Monday, July 21, 2008

The three Cs

In Covey's 7 Habits, he shares power and discretion with his son by allowing him to maintain the lawn. Instead of dictating how to do it, the senior Covey establishes an expectation of "Green and Clean," allowing the junior to determine his own method to delivery.

I was inspired by this. I realized the equivalent for me in a policy-reliant organization were the 3 Cs: Concrete, Credible and Compelling.

Concrete: recommendations must be specific, actionable and unequivocably clear. Ambiguity causes problems, so don't be ambiguous in the slightest. You can explicitly state the who, what, where, when and how of implementation. Assuming the reader will know what seems obvious to you is a fatal flaw in recommendations. It may feel patronizing when you write it. I assure you, it's not.

Credible: recommendations must be founded on research and analysis that is trustworthy.

Compelling: The recommendation must be readable and actually able to influence. It's not enough to just be right. You have to sell it, too.

I think this code has been empowering for policy staff. They can clearly see the expectation of what they need to deliver on to be successful. I've seen a marked improvement in recommendation quality since implementing this about a year ago.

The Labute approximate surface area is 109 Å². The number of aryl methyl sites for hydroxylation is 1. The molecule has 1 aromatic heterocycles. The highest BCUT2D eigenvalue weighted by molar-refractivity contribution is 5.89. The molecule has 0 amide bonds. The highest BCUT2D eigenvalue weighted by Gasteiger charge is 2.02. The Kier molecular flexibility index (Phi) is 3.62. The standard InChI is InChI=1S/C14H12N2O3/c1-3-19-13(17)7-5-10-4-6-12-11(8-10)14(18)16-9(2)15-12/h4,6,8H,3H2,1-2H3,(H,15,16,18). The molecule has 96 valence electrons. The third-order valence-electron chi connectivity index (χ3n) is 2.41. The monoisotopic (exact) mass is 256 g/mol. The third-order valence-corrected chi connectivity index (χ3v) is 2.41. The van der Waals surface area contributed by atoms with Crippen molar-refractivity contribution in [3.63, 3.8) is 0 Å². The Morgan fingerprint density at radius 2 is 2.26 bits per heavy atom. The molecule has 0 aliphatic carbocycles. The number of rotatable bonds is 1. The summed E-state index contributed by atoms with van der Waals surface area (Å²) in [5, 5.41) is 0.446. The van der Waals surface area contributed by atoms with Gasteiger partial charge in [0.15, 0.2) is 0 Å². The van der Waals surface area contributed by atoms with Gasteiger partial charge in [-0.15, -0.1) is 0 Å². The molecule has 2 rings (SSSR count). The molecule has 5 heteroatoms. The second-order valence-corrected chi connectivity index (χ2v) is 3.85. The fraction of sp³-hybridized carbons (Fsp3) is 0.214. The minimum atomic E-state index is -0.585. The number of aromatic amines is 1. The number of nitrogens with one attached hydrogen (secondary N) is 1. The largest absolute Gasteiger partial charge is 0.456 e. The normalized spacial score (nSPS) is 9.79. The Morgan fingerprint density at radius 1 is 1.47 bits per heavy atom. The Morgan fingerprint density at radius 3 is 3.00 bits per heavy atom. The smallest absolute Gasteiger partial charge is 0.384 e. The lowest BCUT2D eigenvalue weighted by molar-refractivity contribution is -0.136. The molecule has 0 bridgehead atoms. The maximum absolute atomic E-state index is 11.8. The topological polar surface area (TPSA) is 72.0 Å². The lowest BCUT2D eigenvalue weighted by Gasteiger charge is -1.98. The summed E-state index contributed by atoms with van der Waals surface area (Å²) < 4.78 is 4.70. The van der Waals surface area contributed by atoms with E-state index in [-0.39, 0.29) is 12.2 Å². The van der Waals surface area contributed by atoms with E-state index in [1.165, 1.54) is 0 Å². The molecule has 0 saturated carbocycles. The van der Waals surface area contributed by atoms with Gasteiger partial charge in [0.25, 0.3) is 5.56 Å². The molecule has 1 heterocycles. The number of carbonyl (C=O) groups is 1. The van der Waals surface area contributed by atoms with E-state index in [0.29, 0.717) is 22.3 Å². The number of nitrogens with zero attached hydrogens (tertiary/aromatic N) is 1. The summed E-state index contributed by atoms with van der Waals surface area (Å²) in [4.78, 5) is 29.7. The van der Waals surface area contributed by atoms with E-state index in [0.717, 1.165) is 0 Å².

This code definitely straightens me out. I still have that impulse on a daily basis to dictate a "better" recommendation than the one presented to me. I force myself to respond based on the 3 Cs. Are the recommendations not concrete enough? Is the background lacking credibility? Is the entire package just not selling?

I respond with feedback that coaches. I present an examination of the effort rather than the outcome. The funny thing is, I'd say four out of five times, the recommendation stays as-is. While I thought I had a better way, when I discuss it on merit, not on conclusion, it rarely changes. The way I'm engaging is allowing the staff person, the person that put in all that thought before it came to me, to bring the right recommendation forward. It's not all that much of a surprise when you think about it. They know my expectation, they're smart and they've had way more time than me to think about it. I really should get out of the way.

It seems so small, but I think establishing expectations and coaching on the mechanics, not the outcome, is the key to fighting the top-down mindset.

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